But court records show that she racked up late charges and interest and made only a handful of payments for six years. Her claim that Citibank violated the Truth In Lending Act fell apart.
During at least part of that time, she rented the house to tenants.
Conflicts of Interest
Palm Beach County Circuit Judge Martin Colin is no stranger to accusations of conflict of interest or controversy in his decade on the bench. The state Judicial Qualifications Commission received complaints about Colin in 2008, claiming he was favoring divorce attorneys from the powerhouse law firm of Weiss Handler Angelos & Cornwell, who represented Elizabeth Savitt. She and Colin were married in 2008.
The judge, first elected in 2004, was transferred around 2009 from the family to the probate and division, where Savitt became a professional guardian for incapacitated adults two years later. Her entry into the lucrative world of professional guardians created a whole new set of potential conflicts.
In 2008, the judge picked a fight with former mobster Lewis Kasman.
Colin jailed Kasman, the adopted son of Mafia boss John Gotti Sr., for about a week in February 2008 for failure to pay his ex-wife child support. It was later determined the judge acted without a proper order in jailing Kasman, who claimed it was done as a favor for his wife’s attorney, Carol Kartagener from Weiss Handler.
Kasman and two other men in cases in front of Colin filed complaints with the JQC that the judge favored attorneys who had represented Savitt, including those at Weiss Handler.
The JQC in March 2011 informed Kasman that it had considered his complaints “and has taken appropriate action on the same.”
In a paternity case in 2007 involving one of Savitt’s divorce attorneys, the 4th District Court of Appeal ordered Colin off the case and told him that disclosing his conflict with the attorneys on the other side “would have been prudent.” Savitt was the judge’s girlfriend at the time, but the court found no difference between a wife and a girlfriend, saying there was still an “appearance of bias or prejudice.”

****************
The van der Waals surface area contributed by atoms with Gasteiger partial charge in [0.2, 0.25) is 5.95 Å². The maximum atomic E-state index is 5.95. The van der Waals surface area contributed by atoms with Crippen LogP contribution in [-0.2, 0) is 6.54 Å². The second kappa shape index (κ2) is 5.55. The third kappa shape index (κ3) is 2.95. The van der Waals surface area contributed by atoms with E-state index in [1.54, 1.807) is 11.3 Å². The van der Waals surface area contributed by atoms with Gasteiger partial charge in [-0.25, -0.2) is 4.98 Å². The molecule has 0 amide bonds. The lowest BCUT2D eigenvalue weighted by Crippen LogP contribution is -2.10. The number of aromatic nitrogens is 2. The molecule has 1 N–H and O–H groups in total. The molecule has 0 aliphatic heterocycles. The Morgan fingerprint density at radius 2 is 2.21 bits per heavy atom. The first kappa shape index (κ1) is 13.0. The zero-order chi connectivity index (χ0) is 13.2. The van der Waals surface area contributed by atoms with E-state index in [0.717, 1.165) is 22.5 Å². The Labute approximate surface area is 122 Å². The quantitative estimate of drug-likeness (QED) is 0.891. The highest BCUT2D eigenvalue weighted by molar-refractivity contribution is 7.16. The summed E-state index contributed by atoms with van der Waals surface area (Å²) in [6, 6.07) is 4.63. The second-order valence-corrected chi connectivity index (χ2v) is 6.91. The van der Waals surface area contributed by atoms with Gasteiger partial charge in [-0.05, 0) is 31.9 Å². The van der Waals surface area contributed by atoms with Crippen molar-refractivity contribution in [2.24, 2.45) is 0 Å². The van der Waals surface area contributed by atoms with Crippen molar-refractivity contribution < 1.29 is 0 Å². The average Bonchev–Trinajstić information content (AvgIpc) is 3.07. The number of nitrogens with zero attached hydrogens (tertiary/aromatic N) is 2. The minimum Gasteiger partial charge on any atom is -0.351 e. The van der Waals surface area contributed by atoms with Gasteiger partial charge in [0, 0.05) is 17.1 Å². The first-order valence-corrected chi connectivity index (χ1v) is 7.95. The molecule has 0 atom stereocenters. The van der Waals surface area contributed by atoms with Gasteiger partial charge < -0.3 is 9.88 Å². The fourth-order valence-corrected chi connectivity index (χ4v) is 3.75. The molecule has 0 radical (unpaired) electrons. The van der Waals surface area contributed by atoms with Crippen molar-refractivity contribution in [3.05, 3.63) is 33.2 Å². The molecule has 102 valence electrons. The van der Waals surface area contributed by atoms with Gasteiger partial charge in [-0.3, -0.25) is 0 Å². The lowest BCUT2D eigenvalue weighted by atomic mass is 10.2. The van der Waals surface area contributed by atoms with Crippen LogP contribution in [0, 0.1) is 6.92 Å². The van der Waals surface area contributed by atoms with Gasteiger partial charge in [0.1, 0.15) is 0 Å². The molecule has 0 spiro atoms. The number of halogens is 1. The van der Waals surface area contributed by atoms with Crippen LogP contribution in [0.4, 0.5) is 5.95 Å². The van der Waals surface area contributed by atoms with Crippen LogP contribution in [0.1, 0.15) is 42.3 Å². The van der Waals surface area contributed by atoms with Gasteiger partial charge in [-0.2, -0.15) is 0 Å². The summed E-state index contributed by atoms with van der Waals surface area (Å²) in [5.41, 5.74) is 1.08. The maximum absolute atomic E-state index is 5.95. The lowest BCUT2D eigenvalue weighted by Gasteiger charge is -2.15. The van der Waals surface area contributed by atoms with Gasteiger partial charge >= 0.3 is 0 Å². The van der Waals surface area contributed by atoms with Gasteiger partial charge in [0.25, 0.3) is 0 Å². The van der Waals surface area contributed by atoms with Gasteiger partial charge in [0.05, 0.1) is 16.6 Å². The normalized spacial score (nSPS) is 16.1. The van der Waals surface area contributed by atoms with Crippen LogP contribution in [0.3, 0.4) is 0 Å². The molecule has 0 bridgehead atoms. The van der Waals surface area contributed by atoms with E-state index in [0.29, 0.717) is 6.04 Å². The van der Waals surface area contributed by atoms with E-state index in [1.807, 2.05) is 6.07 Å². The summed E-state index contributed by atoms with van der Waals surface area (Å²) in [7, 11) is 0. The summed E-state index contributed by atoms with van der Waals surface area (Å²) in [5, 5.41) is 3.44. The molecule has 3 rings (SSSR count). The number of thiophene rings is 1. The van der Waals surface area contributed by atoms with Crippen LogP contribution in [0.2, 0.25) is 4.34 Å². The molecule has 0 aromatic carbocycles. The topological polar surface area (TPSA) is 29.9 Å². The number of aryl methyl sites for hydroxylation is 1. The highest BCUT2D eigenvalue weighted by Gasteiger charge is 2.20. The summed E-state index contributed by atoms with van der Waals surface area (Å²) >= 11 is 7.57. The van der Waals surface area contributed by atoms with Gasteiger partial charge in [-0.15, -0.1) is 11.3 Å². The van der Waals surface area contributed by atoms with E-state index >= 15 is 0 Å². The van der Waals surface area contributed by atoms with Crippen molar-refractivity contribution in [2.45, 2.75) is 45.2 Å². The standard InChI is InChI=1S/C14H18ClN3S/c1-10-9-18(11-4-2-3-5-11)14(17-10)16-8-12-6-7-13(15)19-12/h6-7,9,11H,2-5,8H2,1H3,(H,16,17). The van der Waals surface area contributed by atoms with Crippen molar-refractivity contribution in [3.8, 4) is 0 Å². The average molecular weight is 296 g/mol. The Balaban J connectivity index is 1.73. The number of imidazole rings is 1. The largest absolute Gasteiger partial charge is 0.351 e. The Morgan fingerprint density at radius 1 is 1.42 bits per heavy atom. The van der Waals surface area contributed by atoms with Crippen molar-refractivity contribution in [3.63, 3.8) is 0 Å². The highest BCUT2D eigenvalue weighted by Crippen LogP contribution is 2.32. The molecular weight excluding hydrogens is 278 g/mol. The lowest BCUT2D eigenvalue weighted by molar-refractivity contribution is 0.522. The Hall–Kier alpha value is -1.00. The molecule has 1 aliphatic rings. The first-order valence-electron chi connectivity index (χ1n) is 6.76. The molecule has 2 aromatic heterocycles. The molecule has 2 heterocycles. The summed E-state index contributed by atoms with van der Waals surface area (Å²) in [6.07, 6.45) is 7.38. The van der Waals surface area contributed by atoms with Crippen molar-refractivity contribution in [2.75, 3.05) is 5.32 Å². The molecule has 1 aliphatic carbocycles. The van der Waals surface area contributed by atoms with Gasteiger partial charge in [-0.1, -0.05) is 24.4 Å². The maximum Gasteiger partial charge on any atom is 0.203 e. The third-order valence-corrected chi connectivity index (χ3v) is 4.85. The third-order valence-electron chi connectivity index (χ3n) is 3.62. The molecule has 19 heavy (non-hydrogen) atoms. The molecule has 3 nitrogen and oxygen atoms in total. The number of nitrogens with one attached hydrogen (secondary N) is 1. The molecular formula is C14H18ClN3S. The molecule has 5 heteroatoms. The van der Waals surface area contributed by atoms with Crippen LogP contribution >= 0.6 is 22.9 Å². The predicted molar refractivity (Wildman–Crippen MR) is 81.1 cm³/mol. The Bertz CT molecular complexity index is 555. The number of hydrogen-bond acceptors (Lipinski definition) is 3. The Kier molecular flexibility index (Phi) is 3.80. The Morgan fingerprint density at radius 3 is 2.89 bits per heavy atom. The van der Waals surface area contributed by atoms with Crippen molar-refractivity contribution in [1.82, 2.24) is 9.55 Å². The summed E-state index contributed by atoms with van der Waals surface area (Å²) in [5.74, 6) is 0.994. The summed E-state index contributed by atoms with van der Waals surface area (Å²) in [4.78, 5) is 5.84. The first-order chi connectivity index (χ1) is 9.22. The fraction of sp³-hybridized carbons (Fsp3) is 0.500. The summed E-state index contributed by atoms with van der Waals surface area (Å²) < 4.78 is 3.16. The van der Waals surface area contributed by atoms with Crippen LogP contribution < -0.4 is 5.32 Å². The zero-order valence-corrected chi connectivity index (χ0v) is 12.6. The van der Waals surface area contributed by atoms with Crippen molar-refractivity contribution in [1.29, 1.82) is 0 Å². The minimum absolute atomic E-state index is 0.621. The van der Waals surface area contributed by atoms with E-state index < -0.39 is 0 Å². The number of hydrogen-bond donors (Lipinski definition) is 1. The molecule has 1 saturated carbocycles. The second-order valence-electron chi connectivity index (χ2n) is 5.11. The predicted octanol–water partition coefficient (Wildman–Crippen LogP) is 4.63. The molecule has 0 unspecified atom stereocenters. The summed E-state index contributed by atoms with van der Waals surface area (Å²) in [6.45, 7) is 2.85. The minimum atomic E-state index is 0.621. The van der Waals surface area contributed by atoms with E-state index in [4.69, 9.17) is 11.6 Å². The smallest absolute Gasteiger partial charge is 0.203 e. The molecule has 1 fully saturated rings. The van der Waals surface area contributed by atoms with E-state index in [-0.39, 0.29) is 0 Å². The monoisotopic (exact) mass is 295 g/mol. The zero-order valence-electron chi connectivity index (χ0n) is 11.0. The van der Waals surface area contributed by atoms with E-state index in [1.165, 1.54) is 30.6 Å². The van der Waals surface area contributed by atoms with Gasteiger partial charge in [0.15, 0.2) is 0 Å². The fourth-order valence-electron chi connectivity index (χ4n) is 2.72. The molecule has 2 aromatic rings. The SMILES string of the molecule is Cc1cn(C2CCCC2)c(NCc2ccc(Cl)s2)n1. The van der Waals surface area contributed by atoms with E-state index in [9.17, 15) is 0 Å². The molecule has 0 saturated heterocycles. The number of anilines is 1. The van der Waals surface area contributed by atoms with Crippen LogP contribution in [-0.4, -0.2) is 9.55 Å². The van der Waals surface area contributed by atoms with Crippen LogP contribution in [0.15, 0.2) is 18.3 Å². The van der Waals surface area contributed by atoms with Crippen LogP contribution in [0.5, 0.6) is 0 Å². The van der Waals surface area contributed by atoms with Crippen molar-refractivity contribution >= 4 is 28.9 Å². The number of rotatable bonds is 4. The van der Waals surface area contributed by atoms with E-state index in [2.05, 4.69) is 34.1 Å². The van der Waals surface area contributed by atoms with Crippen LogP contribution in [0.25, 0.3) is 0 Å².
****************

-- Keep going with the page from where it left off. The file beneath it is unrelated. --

In May 2008, Colin produced a letter instructing four attorneys — Henry Handler, Jonathan Root, John F. Schutz and Christopher Jette — to disclose the conflict, again putting the onus on the lawyers.
Controversy has followed Colin and Savitt since they started dating during Colin’s days as her divorce attorney. In 2001, Colin moved into Savitt’s Delray Beach home while he was representing her in her divorce.
The ex-husband, former restaurateur Jay Gordon, filed a complaint against Colin with the Florida Bar, but the matter was dropped in 2004 when Colin became a judge because the Bar doesn’t handle complaints about judges.
Child custody issues were argued in front of Circuit Judge Jeffrey Colbath. At a 2004 hearing where Colin served as the main witness and Savitt’s attorney Root acted as prosecutor, Colbath sentenced Gordon to 30 days in jail for violating a restraining order to avoid contact with his ex-wife. The conviction was overturned on appeal.
“There is a great difference between an ‘appointed’ prosecutor who develops facts to support a finding and one who misuses the appointment for injustice and oppression. The record in this case contains facts which support the latter conclusion,” the 4th DCA wrote in a 2007 opinion.
Colbath would eventually state that Colin sought to use the court system to “bully and intimidate” Gordon.
“As a result of this relationship with Ms. Savitt, Mr. Colin may have lost his objectivity and is not problem solving but is exacerbating the post-judgment conflicts between these parties,” Colbath wrote.
Colin asked for Judge Colbath’s remarks to be stricken from the record. Colbath refused.
Colbath is now chief judge of Palm Beach County.
Colin made headlines again in 2005 when he was investigated on allegations of battery on a child, accused of holding his future stepson underwater in a pool after the 12-year-old sassed him. Although Delray Beach police filed a probable cause affidavit, neither Palm Beach nor Broward prosecutors filed charges. The judge remained on the bench during the investigation.
In 2006, attorney Bill Abramson made public Colin’s driving record. The judge had averaged a speeding ticket every 18 months since 1994. Colin had failed to turn in his not guilty plea and paperwork, which caused his driver’s license to be suspended for two weeks.
Three years later, the Palm Beach County Property Appraiser’s Office asked Colin and Savitt why they were both claiming a $50,000 homestead exemption on their Atlantis and Delray Beach homes. The issue was complicated by a foreclosure proceeding on Colin’s home.
The probate judge, who presides over financial matters, said the couple were living at both homes at the time and said he didn’t know claiming homestead on both residences was prohibited.